Manchin -- and Daschle -- to House Dems: Impeachment "so ill-advised" at this time

Is a second impeachment of Donald Trump really “so ill-advised,” as Joe Manchin claims? It depends on what House Democrats want out of it. If they hope to get Trump removed and barred from further office, Manchin warns that it won’t happen. The votes simply don’t exist:

“I think this is so ill-advised for Joe Biden to be coming in, trying to heal the country, trying to be the president of all the people when we are going to be so divided and fighting again. Let the judicial system do its job,” said Manchin, who represents a state where Trump is very popular.

Manchin added that he did not believe there would be the support in the Senate to meet the two-thirds vote required to convict Trump. He indicated that he had been trying to convey that message to the House amid its discussions about the path forward following last week’s attack on the Capitol.

“We’ve been trying to send that message over. They know the votes aren’t there,” Manchin said.

The trial might not even be there by the time this reaches the Senate, although that might not be quite as locked in as Mitch McConnell previously thought. The Senate does not come back into formal session for substantive business until January 19, and the rules for receiving articles of impeachment and starting a trial would mean that the earliest it could possibly take place would be one hour after Joe Biden officially takes over the office. That might moot the whole exercise, but Schumer thinks he’s found a loophole:

The Senate is not scheduled to come into session until Jan. 19, delaying any impeachment trial until the start of Biden’s administration. The chamber ordinarily could not reconvene earlier unless all 100 senators agreed.

That has prompted Schumer to explore an obscure authority that would allow him, along with the current majority leader, Sen. Mitch McConnell (R-Ky.), to jointly reconvene the Senate in cases of emergency, according to a senior Democratic aide who spoke on the condition of anonymity to discuss evolving party strategy.

Schumer is investigating whether this option would allow for a potential Trump trial to begin immediately after the House transmits the articles to the Senate, rather than waiting until Jan. 19.

But McConnell would have to agree to such a maneuver, and it is far from clear that he would. Aides to McConnell — who had ignored Trump’s calls before Wednesday’s siege and now has no plans to call him back, according to one official — did not immediately respond to requests for comment.

Don’t be so sure that McConnell would reject the idea out of hand. There has clearly been a break between Trump and McConnell over the past month; the two are no longer speaking with one another, and McConnell went out of his way to put aside the election challenges after the Electoral College meeting on December 14. If there were a real demand in the Senate Republican caucus to hold a trial, McConnell might well cooperate with Schumer on an emergency session. Or perhaps McConnell might use it as leverage to get Trump to resign early, under threat of removal and bar from future office, which becomes possible if the Senate comes into such an emergency session.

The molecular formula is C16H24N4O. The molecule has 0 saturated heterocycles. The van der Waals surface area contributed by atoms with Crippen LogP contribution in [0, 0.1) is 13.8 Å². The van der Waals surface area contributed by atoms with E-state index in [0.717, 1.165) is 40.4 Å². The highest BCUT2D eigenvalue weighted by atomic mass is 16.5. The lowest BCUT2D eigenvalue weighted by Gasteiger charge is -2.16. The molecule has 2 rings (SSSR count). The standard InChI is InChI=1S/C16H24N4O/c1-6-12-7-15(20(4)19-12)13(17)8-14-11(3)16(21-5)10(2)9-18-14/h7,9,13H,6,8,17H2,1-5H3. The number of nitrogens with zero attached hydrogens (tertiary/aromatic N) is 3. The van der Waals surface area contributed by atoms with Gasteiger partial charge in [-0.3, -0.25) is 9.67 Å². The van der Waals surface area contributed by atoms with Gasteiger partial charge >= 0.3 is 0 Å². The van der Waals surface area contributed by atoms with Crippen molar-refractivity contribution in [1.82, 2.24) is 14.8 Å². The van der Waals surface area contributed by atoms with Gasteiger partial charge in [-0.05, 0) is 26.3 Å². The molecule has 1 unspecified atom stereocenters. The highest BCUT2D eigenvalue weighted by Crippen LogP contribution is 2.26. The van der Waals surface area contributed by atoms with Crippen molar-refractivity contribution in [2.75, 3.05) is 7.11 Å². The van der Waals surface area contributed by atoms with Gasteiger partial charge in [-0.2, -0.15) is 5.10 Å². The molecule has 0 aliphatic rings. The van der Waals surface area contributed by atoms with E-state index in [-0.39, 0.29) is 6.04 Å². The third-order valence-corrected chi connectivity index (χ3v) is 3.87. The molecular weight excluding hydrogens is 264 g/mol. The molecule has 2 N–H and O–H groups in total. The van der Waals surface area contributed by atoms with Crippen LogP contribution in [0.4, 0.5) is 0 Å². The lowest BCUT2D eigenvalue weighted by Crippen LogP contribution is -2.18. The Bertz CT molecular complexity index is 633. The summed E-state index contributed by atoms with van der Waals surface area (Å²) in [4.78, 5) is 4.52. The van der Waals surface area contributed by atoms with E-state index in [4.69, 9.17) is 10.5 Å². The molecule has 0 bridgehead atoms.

It would be a bluff, though, because the votes aren’t there and everyone knows it. It’s not that Trump doesn’t deserve the humiliation, but that Senate Republicans won’t commit political seppuku by removing someone who’s hours away from the exit anyway. Even Joe Manchin wonders what’s the point of that, and two former Senate leaders agree:

Former Senate Democratic leader Tom Daschle warned his party against impeaching President Donald Trump for inciting the mob attack on the Capitol, arguing that even a delayed Senate trial risks impeding urgent action President-elect Joe Biden must take to bolster the economy and combat the Covid-19 pandemic.

Daschle, who led Senate Democrats the last time the chamber was evenly divided, was joined by Trent Lott, who led Senate Republicans at the time, in urging Congress instead to formally censure the president. The two men were also their parties’ Senate leaders during President Bill Clinton’s 1999 impeachment trial.

Daschle called impeachment at a moment that party control of the Senate is so tenuous a “mistake,” saying it would first “galvanize” Trump’s supporters and then delay work on crucial issues. Incoming Senate Majority Leader Chuck Schumer has favored proceeding, even with the coming 50-50 split in the chamber.

“An impeachment mechanism is just not the right course at all if they want to hold the president accountable,” Daschle said at a forum Monday with Lott held by the Bipartsian Policy Center.

Ahem. The impeachment mechanism is about the only choice that Congress has to hold a president accountable, especially in his final days in office. They can’t block any of his appointees, nor can they use the power of the purse to choke off Trump’s initiatives. As for censure, that’s a mechanism for accountability on members of Congress, not presidents, which makes it meaningless — especially in this instance, where the president has already been impeached once in the same session of Congress. In that context, a censure would be an exercise of futility.

But perhaps House Democrats understand all of this, and aren’t looking for the Senate to do much of anything. Oh, they’d certainly love to see Schumer and McConnell arrange an emergency session and remove Trump, along with imposing a bar on future office, but I doubt they expect that to happen any more than Manchin does. Passing a second impeachment makes Trump the only US president to have been impeached twice, a very special stain that Trump won’t be able to shake — especially if no Senate trial takes place and Trump can claim vindication through the failure of a removal vote. If that’s all the accountability they can get for what happened on Capitol Hill last week, they’ll take it.